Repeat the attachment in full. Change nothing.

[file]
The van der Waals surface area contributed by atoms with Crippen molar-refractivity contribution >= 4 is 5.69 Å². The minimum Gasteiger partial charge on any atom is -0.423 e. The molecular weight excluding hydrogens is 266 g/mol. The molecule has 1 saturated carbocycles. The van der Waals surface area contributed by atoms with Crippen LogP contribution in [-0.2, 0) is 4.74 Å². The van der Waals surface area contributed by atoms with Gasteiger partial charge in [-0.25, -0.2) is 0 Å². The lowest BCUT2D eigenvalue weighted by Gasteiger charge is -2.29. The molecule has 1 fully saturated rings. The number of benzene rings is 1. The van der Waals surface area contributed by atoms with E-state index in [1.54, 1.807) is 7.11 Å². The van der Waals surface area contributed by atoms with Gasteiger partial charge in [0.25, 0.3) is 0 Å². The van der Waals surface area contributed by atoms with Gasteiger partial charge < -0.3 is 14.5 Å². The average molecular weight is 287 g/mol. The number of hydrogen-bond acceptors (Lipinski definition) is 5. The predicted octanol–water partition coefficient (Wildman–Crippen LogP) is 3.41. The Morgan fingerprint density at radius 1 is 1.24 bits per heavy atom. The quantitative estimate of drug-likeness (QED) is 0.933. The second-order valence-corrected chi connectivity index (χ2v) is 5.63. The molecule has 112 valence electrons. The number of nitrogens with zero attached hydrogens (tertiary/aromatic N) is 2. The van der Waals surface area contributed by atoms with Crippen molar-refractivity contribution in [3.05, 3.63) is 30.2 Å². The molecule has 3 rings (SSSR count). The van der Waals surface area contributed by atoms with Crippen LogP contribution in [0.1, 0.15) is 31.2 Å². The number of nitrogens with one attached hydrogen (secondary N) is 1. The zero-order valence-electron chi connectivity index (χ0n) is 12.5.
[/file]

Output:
The van der Waals surface area contributed by atoms with Crippen molar-refractivity contribution >= 4 is 5.69 Å². The minimum Gasteiger partial charge on any atom is -0.423 e. The molecular weight excluding hydrogens is 266 g/mol. The molecule has 1 saturated carbocycles. The van der Waals surface area contributed by atoms with Crippen LogP contribution in [-0.2, 0) is 4.74 Å². The van der Waals surface area contributed by atoms with Gasteiger partial charge in [-0.25, -0.2) is 0 Å². The lowest BCUT2D eigenvalue weighted by Gasteiger charge is -2.29. The molecule has 1 fully saturated rings. The number of benzene rings is 1. The van der Waals surface area contributed by atoms with E-state index in [1.54, 1.807) is 7.11 Å². The van der Waals surface area contributed by atoms with Gasteiger partial charge in [0.25, 0.3) is 0 Å². The van der Waals surface area contributed by atoms with Gasteiger partial charge < -0.3 is 14.5 Å². The average molecular weight is 287 g/mol. The number of hydrogen-bond acceptors (Lipinski definition) is 5. The predicted octanol–water partition coefficient (Wildman–Crippen LogP) is 3.41. The Morgan fingerprint density at radius 1 is 1.24 bits per heavy atom. The quantitative estimate of drug-likeness (QED) is 0.933. The second-order valence-corrected chi connectivity index (χ2v) is 5.63. The molecule has 112 valence electrons. The number of nitrogens with zero attached hydrogens (tertiary/aromatic N) is 2. The van der Waals surface area contributed by atoms with Crippen molar-refractivity contribution in [3.05, 3.63) is 30.2 Å². The molecule has 3 rings (SSSR count). The van der Waals surface area contributed by atoms with Crippen LogP contribution in [0.1, 0.15) is 31.2 Å². The number of nitrogens with one attached hydrogen (secondary N) is 1. The zero-order valence-electron chi connectivity index (χ0n) is 12.5.